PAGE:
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Vacation Puzzler - Medieval Tower

Quote from the solution:

Now the medieval castles had spiral stairwells that when viewed from the bottom climbed the inside tower wall in a counter-clockwise direction. However, Mrs. Bottomfeeder’s stairs climbed the tower wall in a clockwise direction.

So imagine you are the princess and the castle is under attack. You are in the tower. The attackers are coming up the stairs and wielding their swords in their right hands. If the tower was built correctly, in a counter-clockwise direction, the attackers would find it difficult to swing their swords freely because the wall was on their right side. And the wall would be in their way. But the princess’s defenders coming down the staircase would have no such impediment, and would have a clear advantage.

I submit that it should be the opposite, i.e., viewed (or looking up) from the bottom, the staircase should rise in a clockwise direction.

I looked that up also, and was confused, heck pour the boiling oil and deal with slippery stairs, or summon the archers.

“the attackers would find it difficult to swing their swords freely because the wall was on their right side.”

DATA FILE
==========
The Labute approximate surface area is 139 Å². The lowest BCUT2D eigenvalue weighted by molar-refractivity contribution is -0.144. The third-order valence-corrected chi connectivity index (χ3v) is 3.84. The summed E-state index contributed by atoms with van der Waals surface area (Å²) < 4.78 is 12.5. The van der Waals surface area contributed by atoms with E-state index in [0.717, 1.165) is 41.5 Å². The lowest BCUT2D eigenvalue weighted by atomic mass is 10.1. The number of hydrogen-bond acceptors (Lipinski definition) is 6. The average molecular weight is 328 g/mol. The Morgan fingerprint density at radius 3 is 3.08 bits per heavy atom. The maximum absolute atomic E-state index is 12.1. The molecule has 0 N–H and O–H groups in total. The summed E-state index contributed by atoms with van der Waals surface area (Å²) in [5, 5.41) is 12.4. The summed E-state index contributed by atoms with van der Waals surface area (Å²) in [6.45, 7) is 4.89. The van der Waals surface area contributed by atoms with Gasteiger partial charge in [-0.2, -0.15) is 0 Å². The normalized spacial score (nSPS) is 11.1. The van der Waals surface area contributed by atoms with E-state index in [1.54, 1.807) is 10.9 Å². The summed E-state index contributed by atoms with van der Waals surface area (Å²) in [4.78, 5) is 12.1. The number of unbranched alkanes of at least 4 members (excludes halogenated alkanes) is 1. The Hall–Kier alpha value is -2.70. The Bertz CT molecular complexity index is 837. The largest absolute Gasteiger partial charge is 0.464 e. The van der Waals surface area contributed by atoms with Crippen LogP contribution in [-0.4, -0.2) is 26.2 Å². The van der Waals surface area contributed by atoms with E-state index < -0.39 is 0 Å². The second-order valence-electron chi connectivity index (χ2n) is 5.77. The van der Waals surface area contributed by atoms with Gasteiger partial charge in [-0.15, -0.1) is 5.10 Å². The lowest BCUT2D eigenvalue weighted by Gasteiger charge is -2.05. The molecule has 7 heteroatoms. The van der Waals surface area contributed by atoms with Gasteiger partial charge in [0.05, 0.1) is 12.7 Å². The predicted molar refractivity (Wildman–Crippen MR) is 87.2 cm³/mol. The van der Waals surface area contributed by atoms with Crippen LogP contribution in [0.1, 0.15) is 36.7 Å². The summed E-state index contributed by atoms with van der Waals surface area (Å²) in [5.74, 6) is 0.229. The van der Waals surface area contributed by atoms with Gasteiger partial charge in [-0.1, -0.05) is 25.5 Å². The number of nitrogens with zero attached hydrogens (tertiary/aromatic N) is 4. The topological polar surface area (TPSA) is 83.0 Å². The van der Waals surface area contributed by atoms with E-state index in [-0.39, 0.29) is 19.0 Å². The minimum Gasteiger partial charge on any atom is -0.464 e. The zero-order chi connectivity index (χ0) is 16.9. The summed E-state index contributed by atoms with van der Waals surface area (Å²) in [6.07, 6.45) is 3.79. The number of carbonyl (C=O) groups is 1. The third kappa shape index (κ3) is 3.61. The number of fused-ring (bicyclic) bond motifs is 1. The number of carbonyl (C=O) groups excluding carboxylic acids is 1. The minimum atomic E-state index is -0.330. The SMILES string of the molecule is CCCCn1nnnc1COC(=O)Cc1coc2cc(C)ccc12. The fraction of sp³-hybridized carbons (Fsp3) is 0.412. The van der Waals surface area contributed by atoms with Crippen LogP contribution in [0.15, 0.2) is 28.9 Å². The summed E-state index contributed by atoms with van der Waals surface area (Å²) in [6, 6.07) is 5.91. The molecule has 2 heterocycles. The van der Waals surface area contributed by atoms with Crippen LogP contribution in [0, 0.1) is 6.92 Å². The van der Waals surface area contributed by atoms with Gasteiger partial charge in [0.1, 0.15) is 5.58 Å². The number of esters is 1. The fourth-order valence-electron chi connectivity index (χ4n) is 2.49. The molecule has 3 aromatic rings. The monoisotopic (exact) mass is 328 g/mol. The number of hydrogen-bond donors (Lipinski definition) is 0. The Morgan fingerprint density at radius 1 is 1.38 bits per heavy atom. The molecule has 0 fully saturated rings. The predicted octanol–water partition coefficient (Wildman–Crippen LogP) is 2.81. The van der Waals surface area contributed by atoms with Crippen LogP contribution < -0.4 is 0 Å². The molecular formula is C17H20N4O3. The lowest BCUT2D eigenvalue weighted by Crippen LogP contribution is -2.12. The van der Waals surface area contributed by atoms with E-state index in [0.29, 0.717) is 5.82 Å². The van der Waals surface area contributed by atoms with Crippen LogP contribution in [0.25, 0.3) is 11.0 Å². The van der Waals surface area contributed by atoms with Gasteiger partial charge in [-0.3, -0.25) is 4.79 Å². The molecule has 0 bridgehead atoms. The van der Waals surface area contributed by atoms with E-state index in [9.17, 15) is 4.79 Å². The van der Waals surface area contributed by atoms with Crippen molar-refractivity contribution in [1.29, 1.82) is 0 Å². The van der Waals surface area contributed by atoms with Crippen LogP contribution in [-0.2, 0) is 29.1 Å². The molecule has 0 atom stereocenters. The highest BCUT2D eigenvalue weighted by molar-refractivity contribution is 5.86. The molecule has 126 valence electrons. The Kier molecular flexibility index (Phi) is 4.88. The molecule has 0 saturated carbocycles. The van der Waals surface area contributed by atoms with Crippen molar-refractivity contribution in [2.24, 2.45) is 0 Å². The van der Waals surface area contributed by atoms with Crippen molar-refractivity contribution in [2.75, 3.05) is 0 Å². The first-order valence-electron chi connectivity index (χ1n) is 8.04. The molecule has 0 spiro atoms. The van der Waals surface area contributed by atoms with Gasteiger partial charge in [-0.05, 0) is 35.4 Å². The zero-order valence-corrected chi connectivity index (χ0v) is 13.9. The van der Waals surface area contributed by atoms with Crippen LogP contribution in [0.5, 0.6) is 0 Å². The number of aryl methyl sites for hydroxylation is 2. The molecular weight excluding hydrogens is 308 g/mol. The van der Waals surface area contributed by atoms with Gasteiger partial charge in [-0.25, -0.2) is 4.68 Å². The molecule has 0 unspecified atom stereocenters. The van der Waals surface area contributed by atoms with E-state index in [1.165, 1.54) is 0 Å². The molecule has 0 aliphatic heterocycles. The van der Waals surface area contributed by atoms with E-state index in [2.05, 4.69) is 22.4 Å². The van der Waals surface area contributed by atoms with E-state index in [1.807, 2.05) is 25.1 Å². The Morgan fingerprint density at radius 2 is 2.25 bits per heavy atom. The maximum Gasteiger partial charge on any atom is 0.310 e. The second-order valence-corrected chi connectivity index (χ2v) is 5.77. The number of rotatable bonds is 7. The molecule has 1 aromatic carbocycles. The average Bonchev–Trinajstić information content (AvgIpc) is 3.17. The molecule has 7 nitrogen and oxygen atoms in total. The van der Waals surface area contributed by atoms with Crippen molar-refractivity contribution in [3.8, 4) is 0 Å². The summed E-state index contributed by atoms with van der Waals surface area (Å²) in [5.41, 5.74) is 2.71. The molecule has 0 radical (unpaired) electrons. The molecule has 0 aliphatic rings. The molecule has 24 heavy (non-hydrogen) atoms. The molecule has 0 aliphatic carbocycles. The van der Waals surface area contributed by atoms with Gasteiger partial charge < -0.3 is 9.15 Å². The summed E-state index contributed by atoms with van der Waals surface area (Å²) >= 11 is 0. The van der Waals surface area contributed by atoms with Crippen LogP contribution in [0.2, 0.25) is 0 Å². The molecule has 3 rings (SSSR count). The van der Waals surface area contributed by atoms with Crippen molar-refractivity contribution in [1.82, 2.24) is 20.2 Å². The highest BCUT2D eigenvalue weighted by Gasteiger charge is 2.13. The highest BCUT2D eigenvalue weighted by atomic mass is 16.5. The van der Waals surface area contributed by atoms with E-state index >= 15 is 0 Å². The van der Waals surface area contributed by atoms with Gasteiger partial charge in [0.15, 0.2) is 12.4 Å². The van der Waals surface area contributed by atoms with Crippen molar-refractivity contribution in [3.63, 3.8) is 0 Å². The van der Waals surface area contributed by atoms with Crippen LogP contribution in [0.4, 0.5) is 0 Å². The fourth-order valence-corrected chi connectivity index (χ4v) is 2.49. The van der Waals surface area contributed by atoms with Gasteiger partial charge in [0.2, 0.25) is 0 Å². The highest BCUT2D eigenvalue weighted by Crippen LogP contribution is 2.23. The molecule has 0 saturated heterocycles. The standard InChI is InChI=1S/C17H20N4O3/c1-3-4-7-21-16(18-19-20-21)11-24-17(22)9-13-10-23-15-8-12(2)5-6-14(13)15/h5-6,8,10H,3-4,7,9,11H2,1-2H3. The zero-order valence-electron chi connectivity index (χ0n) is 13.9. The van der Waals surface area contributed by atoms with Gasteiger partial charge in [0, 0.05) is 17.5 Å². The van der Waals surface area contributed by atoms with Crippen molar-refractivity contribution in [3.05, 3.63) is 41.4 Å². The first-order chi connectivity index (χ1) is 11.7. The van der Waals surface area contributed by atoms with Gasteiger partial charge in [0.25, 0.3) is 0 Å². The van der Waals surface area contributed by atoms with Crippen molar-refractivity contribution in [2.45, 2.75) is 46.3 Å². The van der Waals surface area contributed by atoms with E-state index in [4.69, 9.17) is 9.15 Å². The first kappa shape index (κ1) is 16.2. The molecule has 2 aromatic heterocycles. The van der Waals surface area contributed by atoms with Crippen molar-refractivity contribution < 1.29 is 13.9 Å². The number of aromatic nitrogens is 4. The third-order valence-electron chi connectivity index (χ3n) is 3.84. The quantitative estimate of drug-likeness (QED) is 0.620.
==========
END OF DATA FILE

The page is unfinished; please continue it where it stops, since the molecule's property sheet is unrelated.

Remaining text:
That means the stairs are clockwise, looking from the top down. Or CCW looking from the bottom up (which seems an odd way to look at it, at least to me).

Somewhat idiotic. With flamethrowers it does not matter.

Is it not, then, a “right-hand thread” which spirals clockwise going away from the observer regardless of whether looking up or down the stairs?

In fairness to the workers, many American lighthouses were made with staircases that look clockwise from the bottom. When one enters a lighthouse tower it is usually from the bottom. I suspect that unless instructed otherwise, they would build that tower in the manner they built lighthouses. I hope the masons were well paid for their efforts.

The Bottomfeeders don’t seem the type to pay for something they felt was so obviously wrong. Probably made the workers rebuild the tower, and then charged the workers for pain and agony of having been exposed to the tower built wrong.